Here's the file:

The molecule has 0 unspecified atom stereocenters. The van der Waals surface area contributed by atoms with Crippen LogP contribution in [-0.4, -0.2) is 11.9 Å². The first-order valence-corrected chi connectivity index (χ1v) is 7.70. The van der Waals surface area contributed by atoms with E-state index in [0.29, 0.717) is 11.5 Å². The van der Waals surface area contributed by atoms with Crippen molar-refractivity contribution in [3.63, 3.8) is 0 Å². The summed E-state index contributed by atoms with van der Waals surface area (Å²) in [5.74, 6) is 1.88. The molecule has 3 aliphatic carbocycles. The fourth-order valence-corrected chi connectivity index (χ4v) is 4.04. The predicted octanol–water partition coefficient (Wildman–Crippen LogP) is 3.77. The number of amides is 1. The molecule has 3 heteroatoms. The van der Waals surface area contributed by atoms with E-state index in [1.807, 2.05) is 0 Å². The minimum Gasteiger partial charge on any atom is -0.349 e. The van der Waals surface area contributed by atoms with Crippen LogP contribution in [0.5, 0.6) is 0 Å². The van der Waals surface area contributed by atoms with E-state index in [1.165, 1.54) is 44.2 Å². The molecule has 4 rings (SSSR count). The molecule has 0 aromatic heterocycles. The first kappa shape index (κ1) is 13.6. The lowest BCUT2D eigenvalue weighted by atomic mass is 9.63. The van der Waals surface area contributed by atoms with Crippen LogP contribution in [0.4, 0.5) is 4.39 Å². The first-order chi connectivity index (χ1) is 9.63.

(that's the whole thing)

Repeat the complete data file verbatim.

The molecule has 0 unspecified atom stereocenters. The van der Waals surface area contributed by atoms with Crippen LogP contribution in [-0.4, -0.2) is 11.9 Å². The first-order valence-corrected chi connectivity index (χ1v) is 7.70. The van der Waals surface area contributed by atoms with E-state index in [0.29, 0.717) is 11.5 Å². The van der Waals surface area contributed by atoms with Crippen molar-refractivity contribution in [3.63, 3.8) is 0 Å². The summed E-state index contributed by atoms with van der Waals surface area (Å²) in [5.74, 6) is 1.88. The molecule has 3 aliphatic carbocycles. The fourth-order valence-corrected chi connectivity index (χ4v) is 4.04. The predicted octanol–water partition coefficient (Wildman–Crippen LogP) is 3.77. The number of amides is 1. The molecule has 3 heteroatoms. The van der Waals surface area contributed by atoms with E-state index in [1.807, 2.05) is 0 Å². The minimum Gasteiger partial charge on any atom is -0.349 e. The van der Waals surface area contributed by atoms with Crippen LogP contribution in [0.5, 0.6) is 0 Å². The van der Waals surface area contributed by atoms with E-state index in [1.165, 1.54) is 44.2 Å². The molecule has 4 rings (SSSR count). The molecule has 0 aromatic heterocycles. The first kappa shape index (κ1) is 13.6. The lowest BCUT2D eigenvalue weighted by atomic mass is 9.63. The van der Waals surface area contributed by atoms with Crippen LogP contribution in [0.4, 0.5) is 4.39 Å². The first-order chi connectivity index (χ1) is 9.63.